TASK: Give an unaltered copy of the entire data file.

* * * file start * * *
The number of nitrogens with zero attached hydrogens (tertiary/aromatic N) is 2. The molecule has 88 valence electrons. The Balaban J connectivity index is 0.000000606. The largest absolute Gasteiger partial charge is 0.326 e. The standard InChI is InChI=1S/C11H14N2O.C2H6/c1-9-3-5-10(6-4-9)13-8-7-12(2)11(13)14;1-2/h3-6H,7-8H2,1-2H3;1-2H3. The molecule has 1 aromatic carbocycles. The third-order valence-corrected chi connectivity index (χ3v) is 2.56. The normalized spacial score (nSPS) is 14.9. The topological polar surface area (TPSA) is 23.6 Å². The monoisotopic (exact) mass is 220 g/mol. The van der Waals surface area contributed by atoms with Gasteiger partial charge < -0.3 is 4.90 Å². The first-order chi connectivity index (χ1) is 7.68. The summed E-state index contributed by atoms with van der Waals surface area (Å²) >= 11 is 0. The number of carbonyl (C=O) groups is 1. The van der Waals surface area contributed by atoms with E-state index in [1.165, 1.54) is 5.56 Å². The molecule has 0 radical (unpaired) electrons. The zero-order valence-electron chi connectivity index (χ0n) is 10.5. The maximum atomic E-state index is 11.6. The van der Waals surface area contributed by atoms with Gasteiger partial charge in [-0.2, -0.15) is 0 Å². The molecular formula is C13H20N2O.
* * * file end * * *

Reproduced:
The number of nitrogens with zero attached hydrogens (tertiary/aromatic N) is 2. The molecule has 88 valence electrons. The Balaban J connectivity index is 0.000000606. The largest absolute Gasteiger partial charge is 0.326 e. The standard InChI is InChI=1S/C11H14N2O.C2H6/c1-9-3-5-10(6-4-9)13-8-7-12(2)11(13)14;1-2/h3-6H,7-8H2,1-2H3;1-2H3. The molecule has 1 aromatic carbocycles. The third-order valence-corrected chi connectivity index (χ3v) is 2.56. The normalized spacial score (nSPS) is 14.9. The topological polar surface area (TPSA) is 23.6 Å². The monoisotopic (exact) mass is 220 g/mol. The van der Waals surface area contributed by atoms with Gasteiger partial charge < -0.3 is 4.90 Å². The first-order chi connectivity index (χ1) is 7.68. The summed E-state index contributed by atoms with van der Waals surface area (Å²) >= 11 is 0. The number of carbonyl (C=O) groups is 1. The van der Waals surface area contributed by atoms with E-state index in [1.165, 1.54) is 5.56 Å². The molecule has 0 radical (unpaired) electrons. The zero-order valence-electron chi connectivity index (χ0n) is 10.5. The maximum atomic E-state index is 11.6. The van der Waals surface area contributed by atoms with Gasteiger partial charge in [-0.2, -0.15) is 0 Å². The molecular formula is C13H20N2O.